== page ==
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To comfort nurse or not at night

post #1 of 14
Thread Starter 
So DS has had two months of frequent night wakings, probably related to teething and learning new skills. At first he did not seek comfort in nursing and only fed once a night. He is now waking maybe 5 times a night and unlike before, the only quick fix to get him back down is to nurse. We cosleep so this option gives me more rest too. However my pedi warned against this as a habit forming thing and he's not really taking any milk in. Also on another forum moms are struggling with sleep problems because their LO can only be comforted back to sleep by nursing.

So what should I do? Comfort him now how he wants and hope it doesn't cause more night wakings, or look for other ways to comfort even if it sends me back to zombie land?

Thanks!
post #2 of 14
HMMM I never get this kind of advice from a pedi. I mean, you are there for medical expertise, not parenting advice. How you choose to comfort your child is not really any of their business. That is more of an opinion than medical expertise, is it not?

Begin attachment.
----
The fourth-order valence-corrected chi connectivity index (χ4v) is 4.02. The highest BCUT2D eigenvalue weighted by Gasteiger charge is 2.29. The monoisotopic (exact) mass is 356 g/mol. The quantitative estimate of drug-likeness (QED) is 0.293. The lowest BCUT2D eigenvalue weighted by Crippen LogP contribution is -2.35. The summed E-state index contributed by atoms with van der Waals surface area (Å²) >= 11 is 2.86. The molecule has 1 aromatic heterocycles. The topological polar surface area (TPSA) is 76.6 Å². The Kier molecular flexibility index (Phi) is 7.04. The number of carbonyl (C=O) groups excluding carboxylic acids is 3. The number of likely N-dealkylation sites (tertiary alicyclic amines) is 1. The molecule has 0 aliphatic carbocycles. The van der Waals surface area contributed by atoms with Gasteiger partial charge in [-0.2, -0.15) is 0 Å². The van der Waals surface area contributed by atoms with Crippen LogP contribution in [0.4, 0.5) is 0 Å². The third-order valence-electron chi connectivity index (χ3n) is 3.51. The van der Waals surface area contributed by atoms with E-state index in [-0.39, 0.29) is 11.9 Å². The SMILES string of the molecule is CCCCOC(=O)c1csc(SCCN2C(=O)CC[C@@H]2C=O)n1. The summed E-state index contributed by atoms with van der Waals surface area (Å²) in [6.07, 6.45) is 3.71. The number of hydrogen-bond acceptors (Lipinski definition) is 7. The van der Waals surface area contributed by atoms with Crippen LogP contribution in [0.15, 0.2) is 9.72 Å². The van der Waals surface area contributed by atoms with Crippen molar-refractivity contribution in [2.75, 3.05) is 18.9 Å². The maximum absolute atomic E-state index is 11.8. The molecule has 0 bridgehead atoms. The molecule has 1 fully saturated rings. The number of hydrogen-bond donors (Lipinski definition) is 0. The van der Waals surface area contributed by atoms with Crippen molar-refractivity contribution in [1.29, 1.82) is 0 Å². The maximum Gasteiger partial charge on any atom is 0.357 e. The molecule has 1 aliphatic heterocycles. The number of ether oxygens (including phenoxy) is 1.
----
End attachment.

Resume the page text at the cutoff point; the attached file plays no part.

Ok off the soap box for a moment. I personally have not been through this situation with a child of that age, but is there anything else you can think of that might calm him anyway? In other words there may be little to nothing else to do, you are already cosleeping. You may be gettting the most sleep by quickly nursing him back to sleep. Can you nurse side lying and just fall asleep that way? I do that with my 1 week old and we both fall asleep and when she wakes again, the boob is out and ready! I mean, if it truly developmentally connected, it should pass with this stage.

HUGS sweetie. It's hard to be the only one who can soothe them sometimes...
post #3 of 14
Quote:
Originally Posted by Louisep View Post
So what should I do? Comfort him now how he wants and hope it doesn't cause more night wakings, or look for other ways to comfort even if it sends me back to zombie land?

Thanks!
Take your pedi's advice with a grain of salt. What feels right to you?